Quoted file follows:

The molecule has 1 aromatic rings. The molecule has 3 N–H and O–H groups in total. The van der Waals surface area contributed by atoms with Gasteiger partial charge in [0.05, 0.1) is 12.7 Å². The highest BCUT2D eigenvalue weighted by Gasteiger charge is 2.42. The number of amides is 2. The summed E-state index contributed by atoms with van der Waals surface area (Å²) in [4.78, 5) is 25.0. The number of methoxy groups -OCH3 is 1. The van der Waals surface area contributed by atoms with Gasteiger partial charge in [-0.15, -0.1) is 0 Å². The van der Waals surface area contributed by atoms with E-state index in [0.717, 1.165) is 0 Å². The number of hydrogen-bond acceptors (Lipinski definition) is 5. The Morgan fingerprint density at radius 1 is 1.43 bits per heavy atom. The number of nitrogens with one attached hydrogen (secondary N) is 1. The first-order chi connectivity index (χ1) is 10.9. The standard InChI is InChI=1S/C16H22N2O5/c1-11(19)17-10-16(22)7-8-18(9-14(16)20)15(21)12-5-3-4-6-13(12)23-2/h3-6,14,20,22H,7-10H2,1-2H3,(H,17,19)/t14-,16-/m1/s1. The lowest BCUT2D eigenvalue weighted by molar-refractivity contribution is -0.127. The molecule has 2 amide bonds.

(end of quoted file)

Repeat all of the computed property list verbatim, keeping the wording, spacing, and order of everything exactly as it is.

The molecule has 1 aromatic rings. The molecule has 3 N–H and O–H groups in total. The van der Waals surface area contributed by atoms with Gasteiger partial charge in [0.05, 0.1) is 12.7 Å². The highest BCUT2D eigenvalue weighted by Gasteiger charge is 2.42. The number of amides is 2. The summed E-state index contributed by atoms with van der Waals surface area (Å²) in [4.78, 5) is 25.0. The number of methoxy groups -OCH3 is 1. The van der Waals surface area contributed by atoms with Gasteiger partial charge in [-0.15, -0.1) is 0 Å². The van der Waals surface area contributed by atoms with E-state index in [0.717, 1.165) is 0 Å². The number of hydrogen-bond acceptors (Lipinski definition) is 5. The Morgan fingerprint density at radius 1 is 1.43 bits per heavy atom. The number of nitrogens with one attached hydrogen (secondary N) is 1. The first-order chi connectivity index (χ1) is 10.9. The standard InChI is InChI=1S/C16H22N2O5/c1-11(19)17-10-16(22)7-8-18(9-14(16)20)15(21)12-5-3-4-6-13(12)23-2/h3-6,14,20,22H,7-10H2,1-2H3,(H,17,19)/t14-,16-/m1/s1. The lowest BCUT2D eigenvalue weighted by molar-refractivity contribution is -0.127. The molecule has 2 amide bonds.